Colorado’s medical marijuana program continues to recover from a huge exodus of patients a year ago, recording a 1.3% monthly rise in the number of residents with active ID cards.
The state’s official patient registry hit 101,220 members at the end of July, according to the latest statistics released this week by the Colorado health department. That’s about 1,260 more than the previous month.
Still, the numbers are way down from a year ago: In July 2011, the registry boasted 127,816 patients with active cards.
Patient numbers fell precipitously last fall after the state introduced a host of new regulations, some of which require dispensaries to track and record patient transactions closely and share that information with the government. That spooked many patients over privacy concerns. At the same time, some patients were waiting to renew their cards until the start of 2012 to take advantage of lower fees. As a result of these two factors, the number of patients with active cards plunged from 128,698 in June of last year – just before the new regulations took hold – to 80,558 by November, a 37% decline.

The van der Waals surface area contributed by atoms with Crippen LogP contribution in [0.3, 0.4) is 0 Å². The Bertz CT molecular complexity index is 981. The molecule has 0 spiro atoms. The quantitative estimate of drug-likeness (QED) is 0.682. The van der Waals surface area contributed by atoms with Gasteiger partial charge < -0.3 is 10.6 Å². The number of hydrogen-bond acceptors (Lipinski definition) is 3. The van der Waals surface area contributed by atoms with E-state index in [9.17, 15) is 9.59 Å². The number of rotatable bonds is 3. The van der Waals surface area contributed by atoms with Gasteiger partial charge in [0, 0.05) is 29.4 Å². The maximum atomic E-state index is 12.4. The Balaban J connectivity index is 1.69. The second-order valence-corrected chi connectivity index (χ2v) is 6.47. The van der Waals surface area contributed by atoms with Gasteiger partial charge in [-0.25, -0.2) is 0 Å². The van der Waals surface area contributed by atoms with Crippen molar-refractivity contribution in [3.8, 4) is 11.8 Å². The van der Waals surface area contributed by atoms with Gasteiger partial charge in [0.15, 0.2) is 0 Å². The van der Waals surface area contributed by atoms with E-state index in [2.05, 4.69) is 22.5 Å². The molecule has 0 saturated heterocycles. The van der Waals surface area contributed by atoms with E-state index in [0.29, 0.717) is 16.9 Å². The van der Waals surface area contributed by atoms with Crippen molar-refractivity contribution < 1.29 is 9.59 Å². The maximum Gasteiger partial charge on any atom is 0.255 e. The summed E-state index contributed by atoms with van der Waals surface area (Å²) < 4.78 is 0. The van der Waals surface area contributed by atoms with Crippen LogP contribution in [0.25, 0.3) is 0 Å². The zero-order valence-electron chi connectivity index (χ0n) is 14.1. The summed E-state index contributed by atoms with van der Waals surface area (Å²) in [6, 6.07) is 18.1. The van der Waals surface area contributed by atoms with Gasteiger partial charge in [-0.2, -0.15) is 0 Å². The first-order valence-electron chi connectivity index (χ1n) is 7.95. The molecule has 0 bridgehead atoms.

Since then, however, the registry has been growing on a monthly basis, though the pace has begun to slow.
The recovery gives dispensaries in the state a bigger client base than they had last fall, helping to strengthen the industry. It’s a much-needed boost for MMJ businesses, which have been struggling amid challenges on many fronts.
Several hundred dispensaries and grow sites in Colorado have gone out of business over the past year. Some of them no doubt saw their client pool shrink as the registry declined. Others succumbed to pressure from the federal government or foundered under the new regulatory burdens.